All the stuff you never knew you needed to know about life in rural France.....and all the stuff the books and magazines won't tell you.

Saturday, 16 October 2010

What to do when France is on strike...

Description unavailableImage by Nocturnales via Flickr your transport.

There is one sure rule to follow when buying a car in France.
Always buy one with a diesel engine.
That way, when farmers or lorry drivers or Uncle Tom Cobley and all block the refineries and the petrol pumps run dry at the supermarkets, you can always fill up from your central heating tank.


I wouldn't worry too much.
The customs are too busy hanging about on the roads into France from Italy and Andorra in the hope of confiscating the knock off  Gucci handbag you bought on your holidays to be on the lookout for red diesel in your tank...and anyway, it's not worth their while to run checks as they would probably find most of those concerned to be farmers who cannot be touched under any circumstances, so, in my book, it's a gamble well worth taking.

Just remember to fill your central heating tank at the first signs of public unrest.

This will not help you, unfortunately, if you wish to leave the country from Charles de Gaulle airport which has currently managed to run its supplies down to almost zero....I can't see your pilot being very appreciative if you drive your car 'airside' and offer him a syphon and tube with the injunction to get sucking.

Try to avoid big towns.
Union leaders know they exist, and will doubtless soon have endless convoys of lorries circling their ring roads until they run out of the fuel they have been blockading in the refineries and just happen to break down on every major intersection.
By keeping clear of the cities not only will you avoid the lorry drivers, you will also avoid those streams of self righteous teenagers bunking off school for the day who have a tendency to get annoyed when you won't put some money in their collecting tins to pay for the post demo booze up.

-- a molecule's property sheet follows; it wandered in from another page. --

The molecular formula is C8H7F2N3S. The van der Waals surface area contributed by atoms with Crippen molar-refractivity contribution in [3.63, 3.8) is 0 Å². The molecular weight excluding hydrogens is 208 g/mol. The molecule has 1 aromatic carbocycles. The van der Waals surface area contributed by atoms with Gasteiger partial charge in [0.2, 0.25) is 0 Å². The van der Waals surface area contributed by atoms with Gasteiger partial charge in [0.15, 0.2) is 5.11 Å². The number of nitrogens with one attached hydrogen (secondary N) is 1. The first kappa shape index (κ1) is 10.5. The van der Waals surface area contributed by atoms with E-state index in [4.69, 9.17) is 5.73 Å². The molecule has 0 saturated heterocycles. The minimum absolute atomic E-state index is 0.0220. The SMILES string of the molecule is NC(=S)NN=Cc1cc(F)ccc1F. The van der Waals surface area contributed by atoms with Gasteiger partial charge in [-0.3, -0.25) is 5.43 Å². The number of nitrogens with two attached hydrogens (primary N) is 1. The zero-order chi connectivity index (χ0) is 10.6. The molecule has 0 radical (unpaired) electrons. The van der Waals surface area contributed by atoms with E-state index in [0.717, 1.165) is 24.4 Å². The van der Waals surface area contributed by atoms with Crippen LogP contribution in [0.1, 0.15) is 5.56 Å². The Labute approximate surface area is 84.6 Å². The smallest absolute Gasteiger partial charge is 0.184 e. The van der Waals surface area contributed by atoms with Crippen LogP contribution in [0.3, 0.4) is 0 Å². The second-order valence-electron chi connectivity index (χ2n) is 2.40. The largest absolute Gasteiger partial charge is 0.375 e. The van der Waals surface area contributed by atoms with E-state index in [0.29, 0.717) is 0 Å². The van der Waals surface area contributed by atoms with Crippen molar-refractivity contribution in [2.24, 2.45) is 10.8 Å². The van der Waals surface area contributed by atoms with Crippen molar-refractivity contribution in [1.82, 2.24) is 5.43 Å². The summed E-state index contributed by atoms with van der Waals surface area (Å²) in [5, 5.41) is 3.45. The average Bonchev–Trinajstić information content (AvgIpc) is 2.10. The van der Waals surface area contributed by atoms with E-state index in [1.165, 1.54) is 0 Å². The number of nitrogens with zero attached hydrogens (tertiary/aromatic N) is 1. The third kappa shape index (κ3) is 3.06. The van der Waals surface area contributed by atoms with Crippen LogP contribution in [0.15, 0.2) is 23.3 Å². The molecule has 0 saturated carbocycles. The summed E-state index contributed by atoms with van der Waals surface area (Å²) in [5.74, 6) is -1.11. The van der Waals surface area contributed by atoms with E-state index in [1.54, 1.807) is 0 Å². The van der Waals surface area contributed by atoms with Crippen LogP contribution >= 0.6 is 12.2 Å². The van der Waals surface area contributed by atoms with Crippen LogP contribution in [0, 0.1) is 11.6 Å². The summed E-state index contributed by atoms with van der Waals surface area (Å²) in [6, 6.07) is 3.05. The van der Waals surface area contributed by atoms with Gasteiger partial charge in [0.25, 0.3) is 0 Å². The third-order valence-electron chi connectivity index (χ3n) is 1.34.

Stock up at your local all your local supermarkets...for when their supplies of food run out.
The French have never managed to master 'just in time' stocking at the best of times and a strike of transport workers is no time for you to be testing their capacities in an emergency situation by looking for an aubergine for your imam bayeldi recipe.
History will tell you that the French do not excel in emergencies.
There is no handbook to follow.

So, having secured your supplies and locked the cap of your central heating tank against those who walk by night with tubes and jerrycans you can sit back and watch it all on the television like the majority of the French because, despite all the placards and shouting, physical involvement in protest is decidedly limited.

Why aren't they all out with their billhooks and pikes?
Because billhooks and pikes are no longer used by union members...and it is the unions who organise protests as part of the unholy tripartite process of negotiation with the bosses and the government which has bedevilled France since the last war.
The unions who represent a tiny proportion of French workers.

Think about it....why don't the unions send their lorries to blockade the employers' organisation HQ?
Or government offices?

Because they're all in this negotiation together, that's why and poodle does not eat poodle.

The schoolkids do not understand this...they think it's all about fairness, or jobs, or abstract they annoy the unions mightily by trotting off to stand outside MEDEF...the bosses' HQ, not understanding that they are thus introducing a snake into the jolly game of ladders that the grown ups understand.
If you have a twisted sense of humour, take a look at the facial contortions of a union leader congratulating the youth of France for their involvement while all the time wishing them at the devil, because their lack of understanding of the realities gives government a chance to change the pattern of the ritual negotiating dance.

If, however, you find that counting demonstrators on the television does not induce a well earned siesta...what else is there to do to forget that the country is at a standstill?

You can trust the British to some up with a solution.

A friend has telephoned me with the news that, over in Ste. Mere Maquerelle, Mrs X - translator truly extraordinaire - is starting a 'salon'.

Salon du the, salon de beaute, salon de toilettage...?
No a salon.
A proper salon.
A regular gathering where social, literary and artistic affairs are discussed....usually presided over by women.

It is a French invention, dating from about the seventeenth century and coinciding with the dominance of the royal court over the nobility....bringing them from their independence in their own chateaux to dancing attendance on the monarch at vast expense.